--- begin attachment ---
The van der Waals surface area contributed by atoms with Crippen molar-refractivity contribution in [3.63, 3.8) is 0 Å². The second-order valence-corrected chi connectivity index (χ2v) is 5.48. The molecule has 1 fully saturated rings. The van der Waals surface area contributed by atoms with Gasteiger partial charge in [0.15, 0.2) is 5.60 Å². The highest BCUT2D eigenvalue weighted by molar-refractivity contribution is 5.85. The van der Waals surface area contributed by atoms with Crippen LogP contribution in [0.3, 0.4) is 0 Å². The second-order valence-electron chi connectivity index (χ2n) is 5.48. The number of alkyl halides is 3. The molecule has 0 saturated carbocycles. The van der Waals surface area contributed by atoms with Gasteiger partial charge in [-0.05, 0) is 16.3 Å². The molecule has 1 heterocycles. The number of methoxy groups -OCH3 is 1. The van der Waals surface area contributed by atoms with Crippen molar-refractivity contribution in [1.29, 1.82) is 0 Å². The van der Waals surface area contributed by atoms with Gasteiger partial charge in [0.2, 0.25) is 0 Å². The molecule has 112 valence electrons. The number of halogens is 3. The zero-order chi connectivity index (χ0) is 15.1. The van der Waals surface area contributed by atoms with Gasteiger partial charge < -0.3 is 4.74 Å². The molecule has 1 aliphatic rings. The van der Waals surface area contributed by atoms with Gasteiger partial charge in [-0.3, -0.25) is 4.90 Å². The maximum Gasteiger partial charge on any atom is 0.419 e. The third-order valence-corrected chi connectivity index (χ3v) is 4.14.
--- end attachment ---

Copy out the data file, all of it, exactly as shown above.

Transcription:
The van der Waals surface area contributed by atoms with Crippen molar-refractivity contribution in [3.63, 3.8) is 0 Å². The second-order valence-corrected chi connectivity index (χ2v) is 5.48. The molecule has 1 fully saturated rings. The van der Waals surface area contributed by atoms with Gasteiger partial charge in [0.15, 0.2) is 5.60 Å². The highest BCUT2D eigenvalue weighted by molar-refractivity contribution is 5.85. The van der Waals surface area contributed by atoms with Crippen LogP contribution in [0.3, 0.4) is 0 Å². The second-order valence-electron chi connectivity index (χ2n) is 5.48. The number of alkyl halides is 3. The molecule has 0 saturated carbocycles. The van der Waals surface area contributed by atoms with Gasteiger partial charge in [-0.05, 0) is 16.3 Å². The molecule has 1 heterocycles. The number of methoxy groups -OCH3 is 1. The van der Waals surface area contributed by atoms with Crippen molar-refractivity contribution in [1.29, 1.82) is 0 Å². The van der Waals surface area contributed by atoms with Gasteiger partial charge in [0.2, 0.25) is 0 Å². The molecule has 112 valence electrons. The number of halogens is 3. The zero-order chi connectivity index (χ0) is 15.1. The van der Waals surface area contributed by atoms with Gasteiger partial charge < -0.3 is 4.74 Å². The molecule has 1 aliphatic rings. The van der Waals surface area contributed by atoms with Gasteiger partial charge in [-0.3, -0.25) is 4.90 Å². The maximum Gasteiger partial charge on any atom is 0.419 e. The third-order valence-corrected chi connectivity index (χ3v) is 4.14.